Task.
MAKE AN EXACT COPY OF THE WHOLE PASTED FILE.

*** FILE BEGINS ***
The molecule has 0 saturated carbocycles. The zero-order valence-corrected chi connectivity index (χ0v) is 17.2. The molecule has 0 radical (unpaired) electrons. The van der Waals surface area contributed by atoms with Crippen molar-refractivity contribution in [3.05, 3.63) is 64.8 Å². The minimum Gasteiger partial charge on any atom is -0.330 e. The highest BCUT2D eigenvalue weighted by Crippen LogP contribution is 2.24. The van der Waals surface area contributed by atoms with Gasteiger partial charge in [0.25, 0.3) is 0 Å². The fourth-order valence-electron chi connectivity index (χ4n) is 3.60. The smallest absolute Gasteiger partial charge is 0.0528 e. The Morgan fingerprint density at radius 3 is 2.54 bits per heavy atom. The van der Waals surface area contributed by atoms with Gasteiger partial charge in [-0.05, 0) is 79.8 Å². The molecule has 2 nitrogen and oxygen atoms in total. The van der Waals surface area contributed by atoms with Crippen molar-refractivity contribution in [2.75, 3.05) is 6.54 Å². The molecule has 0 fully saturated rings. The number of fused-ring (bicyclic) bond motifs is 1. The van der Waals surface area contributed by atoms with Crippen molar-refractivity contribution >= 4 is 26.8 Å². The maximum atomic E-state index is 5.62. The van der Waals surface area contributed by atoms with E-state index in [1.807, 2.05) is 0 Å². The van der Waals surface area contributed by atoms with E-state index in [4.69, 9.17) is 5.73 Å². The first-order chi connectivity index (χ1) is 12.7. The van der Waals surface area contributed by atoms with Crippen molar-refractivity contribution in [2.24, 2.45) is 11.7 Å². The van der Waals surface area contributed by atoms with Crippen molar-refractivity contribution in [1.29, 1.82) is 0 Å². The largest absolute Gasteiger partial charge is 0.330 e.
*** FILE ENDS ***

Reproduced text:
The molecule has 0 saturated carbocycles. The zero-order valence-corrected chi connectivity index (χ0v) is 17.2. The molecule has 0 radical (unpaired) electrons. The van der Waals surface area contributed by atoms with Crippen molar-refractivity contribution in [3.05, 3.63) is 64.8 Å². The minimum Gasteiger partial charge on any atom is -0.330 e. The highest BCUT2D eigenvalue weighted by Crippen LogP contribution is 2.24. The van der Waals surface area contributed by atoms with Gasteiger partial charge in [0.25, 0.3) is 0 Å². The fourth-order valence-electron chi connectivity index (χ4n) is 3.60. The smallest absolute Gasteiger partial charge is 0.0528 e. The Morgan fingerprint density at radius 3 is 2.54 bits per heavy atom. The van der Waals surface area contributed by atoms with Gasteiger partial charge in [-0.05, 0) is 79.8 Å². The molecule has 2 nitrogen and oxygen atoms in total. The van der Waals surface area contributed by atoms with Crippen molar-refractivity contribution in [2.75, 3.05) is 6.54 Å². The molecule has 0 fully saturated rings. The number of fused-ring (bicyclic) bond motifs is 1. The van der Waals surface area contributed by atoms with Crippen molar-refractivity contribution >= 4 is 26.8 Å². The maximum atomic E-state index is 5.62. The van der Waals surface area contributed by atoms with E-state index in [1.807, 2.05) is 0 Å². The van der Waals surface area contributed by atoms with E-state index in [4.69, 9.17) is 5.73 Å². The first-order chi connectivity index (χ1) is 12.7. The van der Waals surface area contributed by atoms with Crippen molar-refractivity contribution in [2.24, 2.45) is 11.7 Å². The van der Waals surface area contributed by atoms with Crippen molar-refractivity contribution in [1.29, 1.82) is 0 Å². The largest absolute Gasteiger partial charge is 0.330 e.